If this all sounds too obscure, let me try to unpack this a bit more. The Richard III discovery — which can invite sensationalized reporting of a disruptive, “game changing” encounter with the past — does not mark a clear shift from one particular historical timeline, conceived as linear chronology; rather, it jostles the disparate elements of a profound distemporality. The translated (transported) decomposing remains of a medieval body found underneath a modern car park — a collective space for vehicles in transit — at once grounds the event in stationary space while also evincing the potential of future motion and a manifold history of prior travels: multiple modes of motion in and through one shared space.

In other words, the “discovering” (think dis-covering) of Richard III’s body is simultaneously material and metaphorical, rather than a completely conceptual recovery or uncovering. In a different context, queer disability theorist Jasbir Puar — engaging with the temporal “flash points” of Walter Benjamin and Jacques Derrida’s time out of joint — also cites Nilüfer Göle in reference to September 11 as “an exemplary incident which, in one moment, allows different temporalities to emerge, and with them, a range of issues hitherto suppressed” (qtd. at xvii and xvi). The disinterred medieval body marks a profound disruption, a “history-making” moment that the popular media reports as having the potential to revise broad master narratives: rethinking the shifting perceptions of the monarch over time, both demonizing and apologetic; providing an alternate timeline for the Reformation; or any number of (counter)interpretations. On a more immediate level, the fact is that this body’s disinterment radically reconfigures social relations and lived space. The discovered (revealed, uncovered) body in the car park has cascading effects, obliging drivers and commuters to find alternative sites and modes of transit. Richard III now “spills over” into media, online and social. The Richard III Society posts regular updates on Richard III research and related news coverage on its Facebook profile page. And “Richard III parking violation” memes continue to circulate online. (Just do a Google image search). On a very material level, the disinterred Richard III physically transforms the local landscape as well. Leicester is, among other things, constructing a new Richard III attraction across from the car park itself.3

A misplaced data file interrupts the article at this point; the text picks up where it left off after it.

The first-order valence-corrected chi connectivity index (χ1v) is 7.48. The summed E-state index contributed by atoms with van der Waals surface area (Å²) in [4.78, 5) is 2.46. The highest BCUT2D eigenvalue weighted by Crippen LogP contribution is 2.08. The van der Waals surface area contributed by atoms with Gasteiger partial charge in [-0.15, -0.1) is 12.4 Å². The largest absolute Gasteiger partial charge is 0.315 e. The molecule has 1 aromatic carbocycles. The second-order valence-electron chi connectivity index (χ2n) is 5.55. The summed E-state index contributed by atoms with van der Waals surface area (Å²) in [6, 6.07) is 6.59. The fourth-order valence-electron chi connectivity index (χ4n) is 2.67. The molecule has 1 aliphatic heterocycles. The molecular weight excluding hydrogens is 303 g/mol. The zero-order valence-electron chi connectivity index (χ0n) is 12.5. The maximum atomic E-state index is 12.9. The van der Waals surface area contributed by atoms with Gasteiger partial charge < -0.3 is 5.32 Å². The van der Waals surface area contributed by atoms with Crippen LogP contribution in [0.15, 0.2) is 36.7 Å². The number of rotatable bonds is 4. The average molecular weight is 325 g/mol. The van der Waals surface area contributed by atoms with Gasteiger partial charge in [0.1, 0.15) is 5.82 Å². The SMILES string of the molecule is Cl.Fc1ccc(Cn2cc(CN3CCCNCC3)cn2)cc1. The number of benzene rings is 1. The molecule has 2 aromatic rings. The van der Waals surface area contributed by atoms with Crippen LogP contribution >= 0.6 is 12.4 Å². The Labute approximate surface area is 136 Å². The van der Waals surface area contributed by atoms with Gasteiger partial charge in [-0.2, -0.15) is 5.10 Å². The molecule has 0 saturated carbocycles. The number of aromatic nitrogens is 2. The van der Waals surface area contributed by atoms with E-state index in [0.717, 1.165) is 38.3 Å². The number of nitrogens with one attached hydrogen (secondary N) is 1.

Distemporality entails necessary disjunctions and material differences between modes of living, exposing not so much “time out of joint” but a profoundly disjointed materiality to time itself. The many “riffs” that Derrida enacts upon this idea are illuminative. Even with all the varied translations and explications he provides for this one Shakespearean line, the corporeal element of the “joint” remains occluded: Derrida readily marks this “joint” as referring to a door but can it also potentially suggest a body.

Furthermore, the “discovery” of Richard III is not so much an uncovering or recovery but a strategy of covering-differently. Physical re-constructions of Richard III’s face superimposed upon the skull indeed resemble well-known premodern portraits, yet the king’s features can feel strikingly domesticated: Richard the man appears attractive, young, and “rehabilitated.”4

It is my impression that media coverage loves “the car park” angle — it always comes up that he was discovered there! — because of the rhetorical and cognitive effect that very site creates: this feeling of collision, explosion, or “clash” between a mundane modern space and an extraordinary medieval body — an unexpected sensational contact between times. But it’s not that the modern space just gives us new or renewed access to the materiality of the past; this dismodern body actively reconfigures modern materiality as well.

Accessing Richard III

Speaking as a medievalist, I must say that this contemporary narrative that has unfolded around Richard III’s discovery — especially the whole obsession with the car park discovery, excavation, and transformative sense of history — resonates most strongly with a Middle English text known as St. Erkenwald. In this text (composed by a contemporary of Chaucer), work on the “New Werke” in the “metropol” and “mayster-town” of London unearths the tomb of a pagan judge. Karl Steel has already written in rich and nuanced ways about this poem as a narrative that (among other things) features a discovered body from a prior age that radically reconfigures time and community. At this point, I would like to pivot to the question of how we move through time to access Richard III himself.